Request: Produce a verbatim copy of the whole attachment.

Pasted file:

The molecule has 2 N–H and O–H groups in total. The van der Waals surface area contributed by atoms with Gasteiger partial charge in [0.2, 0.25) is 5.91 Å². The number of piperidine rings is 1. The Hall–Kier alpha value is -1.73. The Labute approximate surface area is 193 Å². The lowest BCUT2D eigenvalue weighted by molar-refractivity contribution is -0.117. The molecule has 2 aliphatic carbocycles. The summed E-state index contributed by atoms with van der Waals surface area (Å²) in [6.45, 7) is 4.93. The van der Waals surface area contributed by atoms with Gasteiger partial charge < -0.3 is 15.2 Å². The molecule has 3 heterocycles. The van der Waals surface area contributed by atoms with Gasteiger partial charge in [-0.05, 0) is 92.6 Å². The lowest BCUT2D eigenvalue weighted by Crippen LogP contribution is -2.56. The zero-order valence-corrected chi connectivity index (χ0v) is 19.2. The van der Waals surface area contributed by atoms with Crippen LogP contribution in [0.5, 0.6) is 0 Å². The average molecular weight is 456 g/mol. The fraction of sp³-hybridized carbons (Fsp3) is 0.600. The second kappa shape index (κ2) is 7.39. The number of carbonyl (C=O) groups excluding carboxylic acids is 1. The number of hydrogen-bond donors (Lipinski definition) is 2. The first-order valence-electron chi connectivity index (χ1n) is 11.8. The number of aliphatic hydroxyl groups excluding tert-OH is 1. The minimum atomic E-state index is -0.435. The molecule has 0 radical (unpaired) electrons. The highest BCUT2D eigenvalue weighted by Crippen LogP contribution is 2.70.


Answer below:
The molecule has 2 N–H and O–H groups in total. The van der Waals surface area contributed by atoms with Gasteiger partial charge in [0.2, 0.25) is 5.91 Å². The number of piperidine rings is 1. The Hall–Kier alpha value is -1.73. The Labute approximate surface area is 193 Å². The lowest BCUT2D eigenvalue weighted by molar-refractivity contribution is -0.117. The molecule has 2 aliphatic carbocycles. The summed E-state index contributed by atoms with van der Waals surface area (Å²) in [6.45, 7) is 4.93. The van der Waals surface area contributed by atoms with Gasteiger partial charge < -0.3 is 15.2 Å². The molecule has 3 heterocycles. The van der Waals surface area contributed by atoms with Gasteiger partial charge in [-0.05, 0) is 92.6 Å². The lowest BCUT2D eigenvalue weighted by Crippen LogP contribution is -2.56. The zero-order valence-corrected chi connectivity index (χ0v) is 19.2. The van der Waals surface area contributed by atoms with Crippen LogP contribution in [0.5, 0.6) is 0 Å². The average molecular weight is 456 g/mol. The fraction of sp³-hybridized carbons (Fsp3) is 0.600. The second kappa shape index (κ2) is 7.39. The number of carbonyl (C=O) groups excluding carboxylic acids is 1. The number of hydrogen-bond donors (Lipinski definition) is 2. The first-order valence-electron chi connectivity index (χ1n) is 11.8. The number of aliphatic hydroxyl groups excluding tert-OH is 1. The minimum atomic E-state index is -0.435. The molecule has 0 radical (unpaired) electrons. The highest BCUT2D eigenvalue weighted by Crippen LogP contribution is 2.70.